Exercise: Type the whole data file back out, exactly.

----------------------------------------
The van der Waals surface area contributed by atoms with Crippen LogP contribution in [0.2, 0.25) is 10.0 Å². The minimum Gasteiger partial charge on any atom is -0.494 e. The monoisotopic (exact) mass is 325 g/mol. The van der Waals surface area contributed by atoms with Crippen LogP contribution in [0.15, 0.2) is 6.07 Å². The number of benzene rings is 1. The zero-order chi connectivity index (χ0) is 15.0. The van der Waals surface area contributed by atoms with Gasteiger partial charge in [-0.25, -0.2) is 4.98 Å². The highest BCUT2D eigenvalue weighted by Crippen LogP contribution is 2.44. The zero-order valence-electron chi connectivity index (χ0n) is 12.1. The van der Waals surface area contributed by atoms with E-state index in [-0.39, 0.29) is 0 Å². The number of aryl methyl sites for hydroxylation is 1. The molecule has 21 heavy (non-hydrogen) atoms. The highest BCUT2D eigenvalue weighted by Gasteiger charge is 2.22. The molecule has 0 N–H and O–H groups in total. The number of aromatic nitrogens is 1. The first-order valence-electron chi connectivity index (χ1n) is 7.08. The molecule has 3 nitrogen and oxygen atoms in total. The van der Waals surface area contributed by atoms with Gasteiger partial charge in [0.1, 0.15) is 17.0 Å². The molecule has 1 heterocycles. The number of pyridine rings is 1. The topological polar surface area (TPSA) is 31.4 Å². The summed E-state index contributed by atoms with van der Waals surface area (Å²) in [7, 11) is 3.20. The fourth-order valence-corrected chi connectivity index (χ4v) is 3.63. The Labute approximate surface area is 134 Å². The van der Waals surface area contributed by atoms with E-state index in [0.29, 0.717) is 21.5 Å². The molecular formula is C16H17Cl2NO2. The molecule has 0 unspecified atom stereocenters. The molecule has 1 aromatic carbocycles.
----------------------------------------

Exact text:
The van der Waals surface area contributed by atoms with Crippen LogP contribution in [0.2, 0.25) is 10.0 Å². The minimum Gasteiger partial charge on any atom is -0.494 e. The monoisotopic (exact) mass is 325 g/mol. The van der Waals surface area contributed by atoms with Crippen LogP contribution in [0.15, 0.2) is 6.07 Å². The number of benzene rings is 1. The zero-order chi connectivity index (χ0) is 15.0. The van der Waals surface area contributed by atoms with Gasteiger partial charge in [-0.25, -0.2) is 4.98 Å². The highest BCUT2D eigenvalue weighted by Crippen LogP contribution is 2.44. The zero-order valence-electron chi connectivity index (χ0n) is 12.1. The van der Waals surface area contributed by atoms with E-state index in [-0.39, 0.29) is 0 Å². The number of aryl methyl sites for hydroxylation is 1. The molecule has 21 heavy (non-hydrogen) atoms. The highest BCUT2D eigenvalue weighted by Gasteiger charge is 2.22. The molecule has 0 N–H and O–H groups in total. The number of aromatic nitrogens is 1. The first-order valence-electron chi connectivity index (χ1n) is 7.08. The molecule has 3 nitrogen and oxygen atoms in total. The van der Waals surface area contributed by atoms with Gasteiger partial charge in [0.1, 0.15) is 17.0 Å². The molecule has 1 heterocycles. The number of pyridine rings is 1. The topological polar surface area (TPSA) is 31.4 Å². The summed E-state index contributed by atoms with van der Waals surface area (Å²) in [7, 11) is 3.20. The fourth-order valence-corrected chi connectivity index (χ4v) is 3.63. The Labute approximate surface area is 134 Å². The van der Waals surface area contributed by atoms with E-state index in [0.29, 0.717) is 21.5 Å². The molecular formula is C16H17Cl2NO2. The molecule has 0 unspecified atom stereocenters. The molecule has 1 aromatic carbocycles.